This Olympic Sport Is One Where Women Prove That "Girl Power" Is More Than Just A Catchphrase

With most Olympic sports, it's difficult to say whether men or women perform better, since they don't directly compete against one another. Comparing scores for various contests isn't always helpful, since scoring systems may be different for men's and women's events. For example, male gymnasts are judged in six categories, compared to women's four. For timed events, one could compare final times, in which case men have a slight edge. But there's one sport in which men and women compete directly against one another: equestrian. And women have outperformed men in this Olympic sport, or at least one category within it, for quite some time.

The equestrian sport is broken into three categories: dressage, jumping, and eventing. In the dressage event, riders skillfully signal their horses' movements in a manner that is barely detectable to viewers. The jumping category is pretty self-explanatory. The eventing phase includes both dressage and jumping, as well as a "cross-country" element that showcases horses' speed and endurance. There are team and individual events for each category, and women have clinched the gold medal in almost every individual dressage event since 1972.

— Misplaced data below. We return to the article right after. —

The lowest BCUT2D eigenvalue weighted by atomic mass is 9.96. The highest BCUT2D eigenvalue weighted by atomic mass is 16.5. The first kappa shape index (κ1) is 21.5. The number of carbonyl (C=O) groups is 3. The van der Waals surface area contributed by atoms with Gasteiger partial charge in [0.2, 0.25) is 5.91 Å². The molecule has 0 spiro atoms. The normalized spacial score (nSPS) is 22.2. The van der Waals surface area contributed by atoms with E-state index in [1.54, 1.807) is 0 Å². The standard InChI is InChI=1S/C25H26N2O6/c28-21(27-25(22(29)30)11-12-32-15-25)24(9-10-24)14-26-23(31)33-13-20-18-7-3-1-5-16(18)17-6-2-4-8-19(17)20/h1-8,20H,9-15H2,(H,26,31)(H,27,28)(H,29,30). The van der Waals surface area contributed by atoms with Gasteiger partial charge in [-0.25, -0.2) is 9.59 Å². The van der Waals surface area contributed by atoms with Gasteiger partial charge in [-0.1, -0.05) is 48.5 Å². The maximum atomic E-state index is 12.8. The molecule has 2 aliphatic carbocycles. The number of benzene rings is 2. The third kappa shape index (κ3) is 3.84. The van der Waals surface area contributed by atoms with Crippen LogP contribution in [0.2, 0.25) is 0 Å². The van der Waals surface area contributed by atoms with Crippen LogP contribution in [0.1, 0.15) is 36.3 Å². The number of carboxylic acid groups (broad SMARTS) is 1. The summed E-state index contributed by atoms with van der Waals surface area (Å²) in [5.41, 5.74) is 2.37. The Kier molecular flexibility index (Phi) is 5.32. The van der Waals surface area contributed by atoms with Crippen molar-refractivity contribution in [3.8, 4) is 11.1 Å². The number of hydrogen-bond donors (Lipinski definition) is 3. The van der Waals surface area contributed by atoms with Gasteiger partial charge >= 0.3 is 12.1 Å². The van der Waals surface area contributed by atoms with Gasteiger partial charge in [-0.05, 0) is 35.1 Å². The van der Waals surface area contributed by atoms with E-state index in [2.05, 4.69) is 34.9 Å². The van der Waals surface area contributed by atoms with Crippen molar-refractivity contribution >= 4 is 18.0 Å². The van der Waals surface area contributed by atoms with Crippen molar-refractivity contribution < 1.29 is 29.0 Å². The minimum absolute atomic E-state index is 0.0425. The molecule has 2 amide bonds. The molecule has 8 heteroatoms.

That year, Liselott Linsenhoff of then-West Germany was the first woman to win a gold medal in equestrian. 1984 was the only year since that a man has taken gold in individual dressage, when Reiner Klimke, also of West Germany, took the top spot. Nicole Uphoff of Germany won two consecutive Olympic years (1988 and 1992), and Netherlands' Anky van Grunsven was the champion in three consecutive Olympic Games (2000-2008). Christine Stückelberger of Switzerland (1976), Elisabeth Theurer of Austria (1980), Germany's Isabell Werth (1996), and Charlotte Dujardin of Great Britain (2012) have also won gold medals in the category.

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In 2012, women's Olympics teams won more gold medals than men's teams — 29 compared to 17. Though this doesn't tell us how the men's and women's teams would perform against one another, it is worth noting that women are bringing in the most wins. Women comprise a greater portion of the athletes at the Olympics in 2016 than any other year, at 45 percent.

The individual dressage event will take place on Wednesday, Aug. 10, and we'll see if that woman-winning streak continues. The gold medal winner from 2012, Charlotte Dujardin, is competing again, and is a natural favorite for the event. Tune into the "horse dance" to see the one sport in which women have consistently, and directly, outperformed men in the Olympics.